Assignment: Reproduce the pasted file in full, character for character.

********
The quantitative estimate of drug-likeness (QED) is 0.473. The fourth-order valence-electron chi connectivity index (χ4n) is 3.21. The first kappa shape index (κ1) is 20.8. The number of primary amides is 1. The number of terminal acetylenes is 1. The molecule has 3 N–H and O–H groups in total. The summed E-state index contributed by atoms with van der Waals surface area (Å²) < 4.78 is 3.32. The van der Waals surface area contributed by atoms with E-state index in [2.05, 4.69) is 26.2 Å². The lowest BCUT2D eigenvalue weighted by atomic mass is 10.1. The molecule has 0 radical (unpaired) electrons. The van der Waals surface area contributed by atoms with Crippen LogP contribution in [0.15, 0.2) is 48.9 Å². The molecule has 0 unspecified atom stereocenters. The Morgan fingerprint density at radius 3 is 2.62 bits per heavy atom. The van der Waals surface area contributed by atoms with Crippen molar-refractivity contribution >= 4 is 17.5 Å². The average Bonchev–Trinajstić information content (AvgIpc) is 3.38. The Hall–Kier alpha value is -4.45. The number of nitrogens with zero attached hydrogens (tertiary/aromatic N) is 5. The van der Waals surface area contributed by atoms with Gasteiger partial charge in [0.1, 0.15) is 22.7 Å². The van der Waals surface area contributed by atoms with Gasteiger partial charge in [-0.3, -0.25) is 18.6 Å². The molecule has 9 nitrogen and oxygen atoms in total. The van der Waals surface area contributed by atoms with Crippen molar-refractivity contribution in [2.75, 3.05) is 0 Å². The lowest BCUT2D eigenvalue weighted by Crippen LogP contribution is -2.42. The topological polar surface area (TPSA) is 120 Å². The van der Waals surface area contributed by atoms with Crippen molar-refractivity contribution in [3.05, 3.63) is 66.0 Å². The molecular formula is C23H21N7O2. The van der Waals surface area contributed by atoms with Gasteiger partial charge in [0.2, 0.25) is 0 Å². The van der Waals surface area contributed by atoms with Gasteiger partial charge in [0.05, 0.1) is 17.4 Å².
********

The quantitative estimate of drug-likeness (QED) is 0.473. The fourth-order valence-electron chi connectivity index (χ4n) is 3.21. The first kappa shape index (κ1) is 20.8. The number of primary amides is 1. The number of terminal acetylenes is 1. The molecule has 3 N–H and O–H groups in total. The summed E-state index contributed by atoms with van der Waals surface area (Å²) < 4.78 is 3.32. The van der Waals surface area contributed by atoms with E-state index in [2.05, 4.69) is 26.2 Å². The lowest BCUT2D eigenvalue weighted by atomic mass is 10.1. The molecule has 0 radical (unpaired) electrons. The van der Waals surface area contributed by atoms with Crippen LogP contribution in [0.15, 0.2) is 48.9 Å². The molecule has 0 unspecified atom stereocenters. The Morgan fingerprint density at radius 3 is 2.62 bits per heavy atom. The van der Waals surface area contributed by atoms with Crippen molar-refractivity contribution >= 4 is 17.5 Å². The average Bonchev–Trinajstić information content (AvgIpc) is 3.38. The Hall–Kier alpha value is -4.45. The number of nitrogens with zero attached hydrogens (tertiary/aromatic N) is 5. The van der Waals surface area contributed by atoms with Gasteiger partial charge in [0.1, 0.15) is 22.7 Å². The van der Waals surface area contributed by atoms with Gasteiger partial charge in [-0.3, -0.25) is 18.6 Å². The molecule has 9 nitrogen and oxygen atoms in total. The van der Waals surface area contributed by atoms with Crippen molar-refractivity contribution in [2.75, 3.05) is 0 Å². The lowest BCUT2D eigenvalue weighted by Crippen LogP contribution is -2.42. The topological polar surface area (TPSA) is 120 Å². The van der Waals surface area contributed by atoms with Crippen molar-refractivity contribution in [3.05, 3.63) is 66.0 Å². The molecular formula is C23H21N7O2. The van der Waals surface area contributed by atoms with Gasteiger partial charge in [0.2, 0.25) is 0 Å². The van der Waals surface area contributed by atoms with Gasteiger partial charge in [0.05, 0.1) is 17.4 Å².